Craig and Ross, as was their ritual, would turn the set on around quarter to seven, enjoy their meal, and watch the game. Around the 8th or 9th, Ross would get up from the couch to go signal for one last trip outside, then deposit himself upstairs at the foot of my father’s bed.

I watched carefully their routine. Ross the dog would spend his days defiantly peeing in the corner so he could go out on the deck. Then, once on the deck, he would bark at the neighbors passing by, at the birds in the sky, at invisible foes in cloud formations, at pretty much any dried pine needle the wind choose to churn. Ross, in other words, was pretty much an asshole.

Then one day I realized it didn’t take much to remain in my fathers’s good graces. Accept his offering of food. Watch the game in silence and don’t overstay your welcome. Pretty much I if I did these things right, I could still be a jerk (or, “myself”) the rest of the way and remain OK in his book.

Simple enough. And, as it turns out, a pretty good dictate for life in general. Stay true to you, and when it comes to pleasing others, make a few small concessions. Or, in my father’s words, “If you adjust your attitude and don’t get in your own way so much, it may not change anything, but it will make all the difference in the world.”

Words AJ Pierzynski could have heeded better, and words my father’s son AJ, did.

And so, by mid-summer, I started to take his advice, or at least mirror the actions of favorite son Ross. I was quiet during the game (no talking, no phone). I enjoyed his gift of food and tried not to make a mess (I always make a mess). When the game got to the 8th inning, I would go pee then excuse myself to leave.

Eventually, I moved away from Tahoe. My transition there complete. My father and mother remained full-time to make small compromises for one another and enjoy the little things they loved together.

As for the Giants, GM Brian Saben never forgot the sting of the Pierzynski trade and four years later, with the fifth overall pick in the draft, he took a 21-year-old catcher named Buster Posey. Posey was his man, not because the unassuming right-hander from Georgia could hit the ball a country mile or knock every clothespin off the line with his throws, but because, quite simply, he had the best attitude of any player available.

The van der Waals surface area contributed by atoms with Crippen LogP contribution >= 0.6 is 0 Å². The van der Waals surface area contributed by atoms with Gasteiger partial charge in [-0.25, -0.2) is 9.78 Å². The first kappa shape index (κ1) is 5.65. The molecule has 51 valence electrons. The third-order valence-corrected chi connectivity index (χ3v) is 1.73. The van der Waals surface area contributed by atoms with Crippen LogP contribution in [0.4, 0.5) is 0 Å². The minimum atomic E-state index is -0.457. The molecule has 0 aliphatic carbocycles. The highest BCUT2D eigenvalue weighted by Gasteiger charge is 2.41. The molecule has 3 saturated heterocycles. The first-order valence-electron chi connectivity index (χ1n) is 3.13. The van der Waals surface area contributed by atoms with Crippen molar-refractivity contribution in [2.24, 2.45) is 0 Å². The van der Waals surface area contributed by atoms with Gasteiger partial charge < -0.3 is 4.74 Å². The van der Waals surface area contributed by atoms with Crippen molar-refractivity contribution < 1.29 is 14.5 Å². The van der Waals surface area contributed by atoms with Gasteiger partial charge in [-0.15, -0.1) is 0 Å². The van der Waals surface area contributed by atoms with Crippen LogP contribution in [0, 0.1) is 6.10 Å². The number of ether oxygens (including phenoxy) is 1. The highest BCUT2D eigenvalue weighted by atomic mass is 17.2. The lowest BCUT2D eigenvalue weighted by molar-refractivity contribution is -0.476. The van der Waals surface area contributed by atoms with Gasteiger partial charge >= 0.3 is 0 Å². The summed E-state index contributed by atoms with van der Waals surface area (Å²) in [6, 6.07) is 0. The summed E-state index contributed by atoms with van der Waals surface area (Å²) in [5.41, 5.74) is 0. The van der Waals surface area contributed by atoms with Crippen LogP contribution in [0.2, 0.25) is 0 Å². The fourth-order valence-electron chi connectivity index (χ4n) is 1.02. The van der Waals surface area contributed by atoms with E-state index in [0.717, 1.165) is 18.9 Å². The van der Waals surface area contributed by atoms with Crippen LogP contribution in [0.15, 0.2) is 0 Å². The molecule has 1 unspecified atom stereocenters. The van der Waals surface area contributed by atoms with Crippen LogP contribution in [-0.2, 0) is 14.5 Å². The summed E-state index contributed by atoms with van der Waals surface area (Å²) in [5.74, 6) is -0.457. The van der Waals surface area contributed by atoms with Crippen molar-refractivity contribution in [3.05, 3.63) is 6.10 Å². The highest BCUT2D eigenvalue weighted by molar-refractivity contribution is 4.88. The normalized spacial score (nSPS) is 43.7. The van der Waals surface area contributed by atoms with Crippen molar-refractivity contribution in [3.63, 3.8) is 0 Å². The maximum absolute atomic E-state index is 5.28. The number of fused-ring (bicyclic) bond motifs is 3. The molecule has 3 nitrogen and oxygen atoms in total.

Since then, Posey has won two World Series rings. Pierzynski, zero.

As for my father, he was diagnosed with terminal cancer weeks prior to last year’s Opening Day. At the time, he didn’t feel like transitioning to aggressive chemo or living “down the hill” near his doctors. He didn’t want to make the big sacrifice of leaving his mountain home and the skiing and the golf and the lake. And he didn’t want to do the small things, forcing down the Ensure, gulping horse pills and being nagged all the time to finish his soup. All he wanted was his trusty friend Ross, who’d passed away that winter, a pair of burgers on the grill and the Giants pre-game on the set.

But he followed his own advice. He did the little things and he kept the right attitude. His life depended on it. “I will do whatever you ask,” he told my sister shortly after his diagnosis. “As long as you stay positive, I will too.”

As it turns out, doing the little things carried him beyond all medical expectation through the entire 2013 campaign. He knew, just as the Giants may have, he was fighting a losing battle. Through the biggest transition of his life, his attitude saved him. It enabled him to wake up again and watch one more game.

It didn’t change anything. But it made all the difference in the world.